Like home roasting, home espresso is an inherently challenging product category, in that to achieve even a modicum of repeatable success, the firepower of the machinery must be matched by the technical knowledge of the operator. That is especially true in the manual, or lever category of espresso machines.
The latest in that category comes from Londinium, which has produced 2- and 3-group lever machines for commercial applications, as well as its popular Londinium 1 model, primarily for home use. The U.K.- and Aukland, New Zealand-based company’s newest creation is the Londinium 1-P, a primarily home-use machine that may also have some commercial viability due to the fact that it was explicitly designed to not overheat when shots are pulled consecutively.
The L1-P visually more closely resembles the company’s L2 and L3 commercial models, including much of the same architecture. Londinium founder and L1-P designer Reiss Gunson, based in Aukland, recently told Daily Coffee News that the L1-P model is a response to a problem he sees with the many “dipper”-style espresso machines, where the back of the group is mounted directly onto the boiler, typically with a brass flange. He says other manufacturers have attempted to address this challenge through a modified dipper design that prevents overheating, but suggests when consetutive shots are not being pulled, the group temperature can become too cool.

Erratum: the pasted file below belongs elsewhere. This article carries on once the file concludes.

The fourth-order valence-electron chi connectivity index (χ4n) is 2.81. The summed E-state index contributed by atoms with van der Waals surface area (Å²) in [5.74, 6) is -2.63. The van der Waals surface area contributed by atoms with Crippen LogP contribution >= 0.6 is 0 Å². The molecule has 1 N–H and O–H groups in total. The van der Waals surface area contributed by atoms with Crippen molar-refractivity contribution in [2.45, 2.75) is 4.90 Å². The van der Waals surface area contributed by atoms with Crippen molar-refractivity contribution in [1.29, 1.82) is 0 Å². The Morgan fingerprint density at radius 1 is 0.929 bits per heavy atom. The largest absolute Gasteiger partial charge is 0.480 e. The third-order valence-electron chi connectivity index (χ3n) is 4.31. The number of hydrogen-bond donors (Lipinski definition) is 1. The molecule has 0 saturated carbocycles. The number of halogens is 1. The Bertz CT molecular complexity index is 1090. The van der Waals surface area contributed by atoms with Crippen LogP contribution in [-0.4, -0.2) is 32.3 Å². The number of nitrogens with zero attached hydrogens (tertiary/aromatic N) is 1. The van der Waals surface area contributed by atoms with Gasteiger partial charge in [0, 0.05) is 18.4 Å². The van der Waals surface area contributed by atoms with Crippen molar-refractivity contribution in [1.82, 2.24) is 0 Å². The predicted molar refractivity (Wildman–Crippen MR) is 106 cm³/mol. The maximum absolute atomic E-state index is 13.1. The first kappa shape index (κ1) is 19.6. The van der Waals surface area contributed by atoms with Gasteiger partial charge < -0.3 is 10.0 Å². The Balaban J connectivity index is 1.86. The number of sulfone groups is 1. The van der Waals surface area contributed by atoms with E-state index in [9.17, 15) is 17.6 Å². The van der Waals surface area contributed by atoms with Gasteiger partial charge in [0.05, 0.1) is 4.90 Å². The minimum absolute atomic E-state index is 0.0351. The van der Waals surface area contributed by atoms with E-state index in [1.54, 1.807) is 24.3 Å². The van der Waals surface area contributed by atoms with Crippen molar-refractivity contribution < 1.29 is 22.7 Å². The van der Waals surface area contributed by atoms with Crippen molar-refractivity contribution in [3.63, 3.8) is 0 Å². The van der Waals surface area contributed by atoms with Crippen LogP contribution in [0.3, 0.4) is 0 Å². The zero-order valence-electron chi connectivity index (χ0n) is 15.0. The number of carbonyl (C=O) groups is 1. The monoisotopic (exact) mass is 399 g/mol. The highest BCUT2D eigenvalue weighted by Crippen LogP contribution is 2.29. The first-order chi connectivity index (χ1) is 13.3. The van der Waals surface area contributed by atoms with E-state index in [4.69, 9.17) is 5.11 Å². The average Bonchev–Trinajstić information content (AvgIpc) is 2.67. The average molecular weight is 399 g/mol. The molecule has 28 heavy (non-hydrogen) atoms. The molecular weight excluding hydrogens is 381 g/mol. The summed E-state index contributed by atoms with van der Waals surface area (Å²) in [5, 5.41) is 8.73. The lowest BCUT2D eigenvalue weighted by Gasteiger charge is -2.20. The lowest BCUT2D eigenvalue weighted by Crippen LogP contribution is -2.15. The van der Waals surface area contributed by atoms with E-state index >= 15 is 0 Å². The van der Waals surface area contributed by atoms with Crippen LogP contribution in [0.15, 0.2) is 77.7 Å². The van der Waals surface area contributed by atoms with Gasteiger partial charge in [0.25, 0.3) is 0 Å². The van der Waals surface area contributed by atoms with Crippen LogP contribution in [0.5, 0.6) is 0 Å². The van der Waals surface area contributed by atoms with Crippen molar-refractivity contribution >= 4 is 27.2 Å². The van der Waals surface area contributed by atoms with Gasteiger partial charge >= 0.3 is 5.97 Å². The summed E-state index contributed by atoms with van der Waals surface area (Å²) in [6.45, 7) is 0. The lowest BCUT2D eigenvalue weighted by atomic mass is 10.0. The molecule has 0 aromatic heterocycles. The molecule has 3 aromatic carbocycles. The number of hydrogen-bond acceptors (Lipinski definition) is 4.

The L1-P’s response to this challenge involves the mounting of a thermosiphon directly to the boiler, feeding the group. “Each time a shot is pulled the thermosiphon is interrupted, meaning the surge in thermal energy arising from the hot water being drawn through the group is offset by the temporary interruption in the flow of the thermosiphon,” Gunson told us via email. “Get the maths right, and the increase in energy is offset by the decrease in energy as a result of the thermosiphon being interrupted. The result? Thermal stability in the group is achieved with simplicity and reliability.”
An admitted hurdle to the L1-P, a byproduct of the chase for increased quality, is that the user is required to plumb in the machine.
Occasional Daily Coffee News contributor, and Kostverlorenvaart blog author Frans Goddjin, for one, is one of the machine’s first happy customers. He’s installed a regulator line for pressure and flow, feeding the heat exchanger from the cold water line. “The first espressos were lovely,” Goddjin says. “It seems to have more body than the L1, and certainly more shot volume if one wants that.”
Gunson says the machine is likely to only available with a 240V requirement, a fact he says has not seemed to dissuade many North American buyers from placing early orders.
“In our view it makes sense to offer this machine in 240V — it’s far superior to 120V, as it halves the current load on all the wiring,” Gunson says. “The majority of the orders placed to date for the L1-P are for North America anyway, so it doesn’t seem to be viewed by our customers as a significant hurdle.”